~ Martha McCollough ~

The Art of Poetry Film with Cheryl Gross: “It turns out”

It turns out
poem and film by Martha McCollough

Martha McCollough is one of my absolute favorite artists. It turns out is another one of her pieces that is over the top.

She combines one voiceover that uses echo with another that is just plain-spoken. And she gives us two formats in one, the written work and spoken word. It’s as if they are two separate poems. Could it be one is imagined and the other based in reality? What is the message? We ask for help, but does it exist?

There’s a nice collage effect, interlacing texture with line animation and design. I love the voiceover. Images of a floor plan are juxtaposed with talk about no help from a help desk. I often feel that way. Are we to assume that we must venture on alone? Could she be talking about immigration? Electing Trump? Trying to escape from the horrors of war and reality? We are left to fend for ourselves, applying her words however we can to assist us on our journey. Have technology and the media impaired our senses and way of being? Or am I reading too deeply into what has been in front of us all along?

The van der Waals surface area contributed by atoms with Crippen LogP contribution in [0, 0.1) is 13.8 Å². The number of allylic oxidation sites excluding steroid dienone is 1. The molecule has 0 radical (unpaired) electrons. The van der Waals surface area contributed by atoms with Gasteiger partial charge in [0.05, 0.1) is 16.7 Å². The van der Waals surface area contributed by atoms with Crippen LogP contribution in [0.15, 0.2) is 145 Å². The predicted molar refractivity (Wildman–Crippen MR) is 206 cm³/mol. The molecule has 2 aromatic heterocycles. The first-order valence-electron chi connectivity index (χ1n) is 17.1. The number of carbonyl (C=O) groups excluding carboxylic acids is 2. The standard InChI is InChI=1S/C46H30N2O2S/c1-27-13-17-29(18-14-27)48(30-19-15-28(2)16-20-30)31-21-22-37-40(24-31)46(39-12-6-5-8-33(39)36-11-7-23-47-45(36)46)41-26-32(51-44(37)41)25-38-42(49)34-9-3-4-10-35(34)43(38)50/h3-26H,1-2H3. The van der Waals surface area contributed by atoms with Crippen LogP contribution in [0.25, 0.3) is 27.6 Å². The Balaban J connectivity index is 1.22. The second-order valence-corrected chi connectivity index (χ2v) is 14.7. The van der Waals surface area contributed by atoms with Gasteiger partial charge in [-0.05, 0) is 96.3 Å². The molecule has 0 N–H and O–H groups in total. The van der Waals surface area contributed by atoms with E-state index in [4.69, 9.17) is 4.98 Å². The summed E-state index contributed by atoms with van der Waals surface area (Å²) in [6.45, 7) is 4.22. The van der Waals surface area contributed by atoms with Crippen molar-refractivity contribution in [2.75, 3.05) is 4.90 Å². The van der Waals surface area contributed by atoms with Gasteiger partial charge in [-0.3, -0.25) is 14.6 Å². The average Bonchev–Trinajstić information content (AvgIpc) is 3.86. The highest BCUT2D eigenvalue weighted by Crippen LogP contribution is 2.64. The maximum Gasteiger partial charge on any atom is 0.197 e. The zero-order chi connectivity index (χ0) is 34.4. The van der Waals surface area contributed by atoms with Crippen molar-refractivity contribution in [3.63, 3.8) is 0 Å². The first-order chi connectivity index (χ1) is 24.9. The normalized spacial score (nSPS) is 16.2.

We see imagery of people running, wolves running towards them — a metaphor. There are so many questions to be asked in such uncertain times.

So how does one go about critiquing a work that is perfect in its imperfection? It turns out does seem somehow very fitting for the post-election funk we are feeling. Can we call it prophetic? Is this what people have been trying to say all along? It makes me wonder what is real and what has been manipulated to appear so.

The Art of Poetry Film with Cheryl Gross: Martha McCollough

When I fall in love I fall hard. Such is the case with Martha McCollough. Recently Dave Bonta posted Break & Remake, one of Martha’s outstanding video poems. Not wanting to review something that was so close to having been published, I went to Vimeo and checked out her other work.